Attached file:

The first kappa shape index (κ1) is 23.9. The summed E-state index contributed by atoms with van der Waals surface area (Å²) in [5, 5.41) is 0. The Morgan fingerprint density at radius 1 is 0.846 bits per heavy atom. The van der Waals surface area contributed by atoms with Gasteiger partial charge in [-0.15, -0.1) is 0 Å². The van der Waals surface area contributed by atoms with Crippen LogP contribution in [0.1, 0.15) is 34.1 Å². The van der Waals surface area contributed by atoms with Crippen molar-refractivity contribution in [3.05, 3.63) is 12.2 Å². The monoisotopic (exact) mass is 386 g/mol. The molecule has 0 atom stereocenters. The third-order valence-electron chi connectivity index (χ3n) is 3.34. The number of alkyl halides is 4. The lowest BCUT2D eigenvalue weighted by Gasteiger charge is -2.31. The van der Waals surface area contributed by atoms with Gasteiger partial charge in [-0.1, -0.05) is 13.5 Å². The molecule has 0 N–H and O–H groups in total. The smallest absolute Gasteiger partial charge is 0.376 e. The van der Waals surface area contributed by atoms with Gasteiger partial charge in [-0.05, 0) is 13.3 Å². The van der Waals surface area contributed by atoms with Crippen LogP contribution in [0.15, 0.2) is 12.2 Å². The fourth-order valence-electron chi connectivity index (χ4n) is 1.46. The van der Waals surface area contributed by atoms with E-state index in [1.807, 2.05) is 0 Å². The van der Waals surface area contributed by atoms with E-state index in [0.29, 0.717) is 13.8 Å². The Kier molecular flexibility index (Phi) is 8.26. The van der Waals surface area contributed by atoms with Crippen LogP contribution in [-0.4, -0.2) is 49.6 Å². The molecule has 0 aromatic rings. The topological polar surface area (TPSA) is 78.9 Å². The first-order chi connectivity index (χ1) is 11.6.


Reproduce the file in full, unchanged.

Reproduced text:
The first kappa shape index (κ1) is 23.9. The summed E-state index contributed by atoms with van der Waals surface area (Å²) in [5, 5.41) is 0. The Morgan fingerprint density at radius 1 is 0.846 bits per heavy atom. The van der Waals surface area contributed by atoms with Gasteiger partial charge in [-0.15, -0.1) is 0 Å². The van der Waals surface area contributed by atoms with Crippen LogP contribution in [0.1, 0.15) is 34.1 Å². The van der Waals surface area contributed by atoms with Crippen molar-refractivity contribution in [3.05, 3.63) is 12.2 Å². The monoisotopic (exact) mass is 386 g/mol. The molecule has 0 atom stereocenters. The third-order valence-electron chi connectivity index (χ3n) is 3.34. The number of alkyl halides is 4. The lowest BCUT2D eigenvalue weighted by Gasteiger charge is -2.31. The van der Waals surface area contributed by atoms with Gasteiger partial charge in [-0.1, -0.05) is 13.5 Å². The molecule has 0 N–H and O–H groups in total. The smallest absolute Gasteiger partial charge is 0.376 e. The van der Waals surface area contributed by atoms with Gasteiger partial charge in [-0.05, 0) is 13.3 Å². The van der Waals surface area contributed by atoms with Crippen LogP contribution in [0.15, 0.2) is 12.2 Å². The fourth-order valence-electron chi connectivity index (χ4n) is 1.46. The van der Waals surface area contributed by atoms with E-state index in [1.807, 2.05) is 0 Å². The van der Waals surface area contributed by atoms with E-state index in [0.29, 0.717) is 13.8 Å². The Kier molecular flexibility index (Phi) is 8.26. The van der Waals surface area contributed by atoms with Crippen LogP contribution in [-0.4, -0.2) is 49.6 Å². The molecule has 0 aromatic rings. The topological polar surface area (TPSA) is 78.9 Å². The first-order chi connectivity index (χ1) is 11.6.